Those Damn Blogs

It’s no secret that some people don’t like “the blogs”. Assemblyman Jerry Green is one of them. Council President Bridget Rivers and Councilwoman Gloria Taylor are two more.

Bernice Paglia reported that at last week’s City Council meeting, Rivers suggested that something be done with the blogs or, as Councilwoman Gloria Taylor put it, “the situation with the blogs.” “We have to come up with legislation to stop these blogs from doing what they are doing,” explained Rivers.

Doing what? Free self expression?

Of all the benefits brought forth by the internet, perhaps my favorite has been the ability to people to create and distribute their own content.

For me, this realization happened when I was tenth grader in early 2002, the post 9/11 era. I began to read far left journals like Black Commentator. I’d never seen this sort of publication before, and not only could I read it – I could participate by sending emails to the authors and participating in discussion.

Over the past fifteen years, we’ve had the slow, impending loss of traditional local media, which is sad, no doubt. Not every city is blessed with Bernice Paglia, who volunteers to cover City Council, Planning Board, PMUA, Zoning Board, and other meetings, as newspapers used to do.

But the internet has begun to open up the spread of information, and expand human networks. No big budget needed. No printing press. No copy machine. No letters to the editors of large, corporate owned news outlets that end up on the cutting room floor.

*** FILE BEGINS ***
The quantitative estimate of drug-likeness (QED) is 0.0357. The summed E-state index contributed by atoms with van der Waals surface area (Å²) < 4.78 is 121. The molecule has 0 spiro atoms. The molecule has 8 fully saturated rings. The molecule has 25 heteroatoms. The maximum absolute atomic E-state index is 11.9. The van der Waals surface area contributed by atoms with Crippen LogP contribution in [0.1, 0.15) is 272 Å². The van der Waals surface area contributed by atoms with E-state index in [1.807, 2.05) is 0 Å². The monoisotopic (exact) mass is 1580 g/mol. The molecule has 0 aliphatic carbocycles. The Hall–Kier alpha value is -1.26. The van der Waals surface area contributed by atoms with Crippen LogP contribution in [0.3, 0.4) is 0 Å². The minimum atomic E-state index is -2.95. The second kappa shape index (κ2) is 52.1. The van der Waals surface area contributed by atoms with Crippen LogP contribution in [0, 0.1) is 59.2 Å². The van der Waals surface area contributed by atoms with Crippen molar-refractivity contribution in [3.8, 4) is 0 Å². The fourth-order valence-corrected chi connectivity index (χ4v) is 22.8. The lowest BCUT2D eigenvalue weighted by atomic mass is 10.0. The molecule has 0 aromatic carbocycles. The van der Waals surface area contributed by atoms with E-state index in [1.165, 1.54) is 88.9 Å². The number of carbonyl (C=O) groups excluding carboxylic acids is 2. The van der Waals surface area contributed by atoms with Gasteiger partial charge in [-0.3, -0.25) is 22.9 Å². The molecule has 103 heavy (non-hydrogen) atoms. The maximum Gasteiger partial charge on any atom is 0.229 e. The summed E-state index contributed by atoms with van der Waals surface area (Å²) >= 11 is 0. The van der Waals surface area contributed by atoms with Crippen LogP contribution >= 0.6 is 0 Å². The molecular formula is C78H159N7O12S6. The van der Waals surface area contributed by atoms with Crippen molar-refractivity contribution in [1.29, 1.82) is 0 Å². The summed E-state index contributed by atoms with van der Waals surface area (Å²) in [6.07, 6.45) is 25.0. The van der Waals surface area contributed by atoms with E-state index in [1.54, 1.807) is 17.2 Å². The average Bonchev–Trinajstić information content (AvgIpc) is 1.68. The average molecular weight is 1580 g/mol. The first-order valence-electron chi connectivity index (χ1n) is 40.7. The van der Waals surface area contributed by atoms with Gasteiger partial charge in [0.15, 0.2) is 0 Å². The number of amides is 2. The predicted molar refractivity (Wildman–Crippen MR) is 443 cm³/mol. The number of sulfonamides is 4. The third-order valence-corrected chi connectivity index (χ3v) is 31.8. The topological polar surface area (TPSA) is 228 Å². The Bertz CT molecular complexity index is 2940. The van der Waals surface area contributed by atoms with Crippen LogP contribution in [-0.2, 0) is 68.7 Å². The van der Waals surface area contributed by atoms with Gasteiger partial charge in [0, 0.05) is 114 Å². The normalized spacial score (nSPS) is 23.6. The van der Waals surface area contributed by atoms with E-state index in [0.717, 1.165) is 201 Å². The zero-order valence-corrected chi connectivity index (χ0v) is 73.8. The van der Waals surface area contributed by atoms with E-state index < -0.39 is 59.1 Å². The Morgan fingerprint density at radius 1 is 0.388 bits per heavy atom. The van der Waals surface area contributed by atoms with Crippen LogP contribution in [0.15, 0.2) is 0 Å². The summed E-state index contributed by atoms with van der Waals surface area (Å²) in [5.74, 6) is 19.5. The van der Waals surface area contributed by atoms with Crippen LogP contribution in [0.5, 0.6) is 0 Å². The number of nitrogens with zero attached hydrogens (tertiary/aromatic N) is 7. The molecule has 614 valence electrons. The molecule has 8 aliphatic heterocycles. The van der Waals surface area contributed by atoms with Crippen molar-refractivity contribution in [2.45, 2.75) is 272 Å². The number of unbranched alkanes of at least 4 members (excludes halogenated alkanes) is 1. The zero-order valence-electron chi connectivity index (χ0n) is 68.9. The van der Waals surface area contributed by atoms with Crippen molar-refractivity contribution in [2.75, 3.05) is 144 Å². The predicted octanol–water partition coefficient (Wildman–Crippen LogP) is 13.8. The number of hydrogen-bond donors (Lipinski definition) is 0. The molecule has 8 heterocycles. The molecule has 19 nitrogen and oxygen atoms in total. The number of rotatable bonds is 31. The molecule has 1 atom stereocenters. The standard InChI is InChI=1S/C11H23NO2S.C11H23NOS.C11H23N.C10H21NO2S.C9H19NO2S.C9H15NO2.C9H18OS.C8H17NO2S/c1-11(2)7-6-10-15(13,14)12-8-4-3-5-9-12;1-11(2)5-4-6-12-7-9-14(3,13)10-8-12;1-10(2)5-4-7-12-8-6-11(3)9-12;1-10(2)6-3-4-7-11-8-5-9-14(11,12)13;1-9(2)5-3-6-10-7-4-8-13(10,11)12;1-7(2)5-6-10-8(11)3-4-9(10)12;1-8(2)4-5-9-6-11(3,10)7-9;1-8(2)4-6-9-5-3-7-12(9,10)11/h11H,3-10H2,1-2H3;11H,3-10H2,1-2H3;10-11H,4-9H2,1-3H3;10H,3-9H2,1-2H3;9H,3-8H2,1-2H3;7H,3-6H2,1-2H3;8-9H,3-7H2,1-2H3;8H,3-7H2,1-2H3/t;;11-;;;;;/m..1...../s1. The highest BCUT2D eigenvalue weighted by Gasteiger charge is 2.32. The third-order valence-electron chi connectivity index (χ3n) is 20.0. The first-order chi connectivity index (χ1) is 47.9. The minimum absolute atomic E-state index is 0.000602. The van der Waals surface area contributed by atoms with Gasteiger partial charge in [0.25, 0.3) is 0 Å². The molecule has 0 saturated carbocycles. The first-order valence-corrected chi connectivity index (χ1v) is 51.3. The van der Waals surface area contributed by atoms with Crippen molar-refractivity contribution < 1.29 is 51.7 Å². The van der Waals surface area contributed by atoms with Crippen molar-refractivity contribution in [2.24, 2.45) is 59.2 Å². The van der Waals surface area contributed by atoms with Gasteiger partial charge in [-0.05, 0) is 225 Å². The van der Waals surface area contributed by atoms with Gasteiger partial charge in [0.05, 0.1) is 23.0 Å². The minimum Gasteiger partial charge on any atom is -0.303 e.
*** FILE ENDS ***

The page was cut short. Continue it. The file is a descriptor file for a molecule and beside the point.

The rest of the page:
Through sites like Twitter, Facebook, WordPress, Blogger, Tumbler, and Soundcloud, the internet has given so many a voice they lacked. These avenues for self-expression continue to expand.

I guess that threatens some. When I began Plainfield View two years ago, I quickly learned the negative connotation mere mention of the “new blog” produces in Plainfield’s political leadership circles. Free expression makes any power structure uncomfortable.

Too bad.

Council President Rivers, I won’t even take your desire to legislate the blogs seriously. We all know you know you can’t do that, and that the same laws apply to bloggers that apply to anyone else.

My problem is that you’d even want to legislate against “the blogs” if you could.

That’s not to say that you can’t have issues with the blogosphere. When I thought Plainfield’s blogs could use my my voice I turned on my computer and started my own.

Since then, I too have had my own fair share of problems with “the blogs”. Dan Damon attacked me, as I knew he would. I came back at him. It wasn’t the first time we’d clashed. Old Doc challenged me too, though much more respectfully. I responded to the Doctor. We all have the right to disagree, and to challenge.

Much of the friction isn’t from bloggers. With each expression of my local political opinion (representing only a fraction of my posts) malcontents crawl out the woodwork on Facebook and elsewhere. They’ve even criticized me when I’ve failed to photograph certain events. My apologies for working and leading an active life.

It is what it is, though. Swat, swat. Un-friend, un-friend. Anonymous comment rejected. It’s an unpleasant matter of course at this point, like taking out the kitchen garbage.

Though it was a bit less routine when an enraged, well-known community member showed up at a fellow School Board member’s house after I posted about irregular election results.

Still, the biggest backlash I’ve gotten for expressing myself has been from Assemblyman Jerry Green. He was so offended by a cartoon that mocked his street fighting incident that he threatened to take legal action.